Cannabis, a Universal Helper and Medicine
How does the human endocannabinoid system work in conjunction with cannabis?
This is the third part of our series focusing on the health benefits and therapeutic effects of perhaps the most controversial herb today – cannabis. In the previous parts, we provided botanical descriptions and a brief interpretation of mechanisms that allow this plant to help cure a plethora of diseases. Today, we will deal in detail with the functions and effects of the endocannabinoid system in conjunction with cannabis, as well as its resulting impact on human health.
After reading the previous parts of our series you may wonder: “How can a single plant be capable of treating such a wide spectrum of diagnoses? How is it possible that it has both palliative (supportive) and curative (healing) properties? How come it possesses such powers, while at the same time, it is perfectly safe, posing absolutely no risk of fatal overdose? “
These are the very questions scientists and doctors in the early 1990’s sought answers to. In the process, they discovered a previously unknown physiological system functioning as the center of health regulation and healing. The system is located in every human and animal body. It is called the endocannabinoid receptor system.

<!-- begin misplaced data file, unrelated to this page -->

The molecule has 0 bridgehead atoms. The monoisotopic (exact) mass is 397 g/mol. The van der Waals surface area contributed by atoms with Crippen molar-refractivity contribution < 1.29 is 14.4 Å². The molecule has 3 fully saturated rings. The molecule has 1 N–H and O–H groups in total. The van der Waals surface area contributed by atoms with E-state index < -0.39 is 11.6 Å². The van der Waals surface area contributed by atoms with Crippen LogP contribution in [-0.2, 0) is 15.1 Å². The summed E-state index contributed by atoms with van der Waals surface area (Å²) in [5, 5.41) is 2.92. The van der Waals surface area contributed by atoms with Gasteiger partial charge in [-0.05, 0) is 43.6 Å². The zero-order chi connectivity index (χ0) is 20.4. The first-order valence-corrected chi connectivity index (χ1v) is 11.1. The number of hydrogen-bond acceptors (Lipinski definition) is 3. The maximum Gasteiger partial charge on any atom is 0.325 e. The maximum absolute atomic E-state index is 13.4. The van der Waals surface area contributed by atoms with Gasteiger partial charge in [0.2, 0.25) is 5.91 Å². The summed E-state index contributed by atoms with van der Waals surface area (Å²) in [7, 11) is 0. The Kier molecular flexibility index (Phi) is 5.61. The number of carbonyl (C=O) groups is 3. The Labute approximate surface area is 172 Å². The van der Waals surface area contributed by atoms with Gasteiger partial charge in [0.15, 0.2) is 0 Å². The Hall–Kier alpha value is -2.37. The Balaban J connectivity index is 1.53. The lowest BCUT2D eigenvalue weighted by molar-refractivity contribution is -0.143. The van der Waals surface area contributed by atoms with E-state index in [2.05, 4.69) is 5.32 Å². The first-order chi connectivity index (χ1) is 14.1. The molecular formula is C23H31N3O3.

HOW DOES THIS SYSTEM WORK?
The endogenous cannabinoid system (hereinafter the ECS) is perhaps the most important physiological system involved in the maintenance and regulation of human health. Endocannabinoids, (cannabinoids formed by the body) phytocannabinoids (herbal cannabinoids contained in cannabis) and their receptors are found in different parts of the body, such as the brain, organs, tissue, and immune cells. The ECS operates in every tissue and every cell differently, but always with the same goal, of homeostasis. Homeostasis is the ability of the system to maintain a stable and balanced inner environment despite changes in outer conditions.
Cannabinoids promote homeostasis at every biological level, from the cellular level, to complex stability of the whole organism and perhaps even interpersonal relationships and community functioning.
A typical example of ECS activity is called autophagy, a natural destructive mechanism that disassembles unnecessary or dysfunctional cellular components and then recycles them. The mechanism helps cells maintain vitally important stability through synthesis, degradation, and the subsequent recycling of cellular components. It has a lethal effect on malignant tumor cells, which, as a result, digest themselves. Such death of cancer cells helps the entire organism bring back balance and ultimately support survival.
Phytocannabinoids and endocannabinoids operate in important regions of the body where they are responsible for communication and collaboration among different types of cells. For example, at a site of injury, cannabinoids slow down the release of sensitivity activators around the damaged tissue and thus help stabilize nerve cells in the vicinity. They also prevent cells of the immune system from releasing inflammatory substances. Therefore, we can talk about three different mechanisms of action affecting three different types of cells for one single purpose: to minimize pain and damage caused by the injury.
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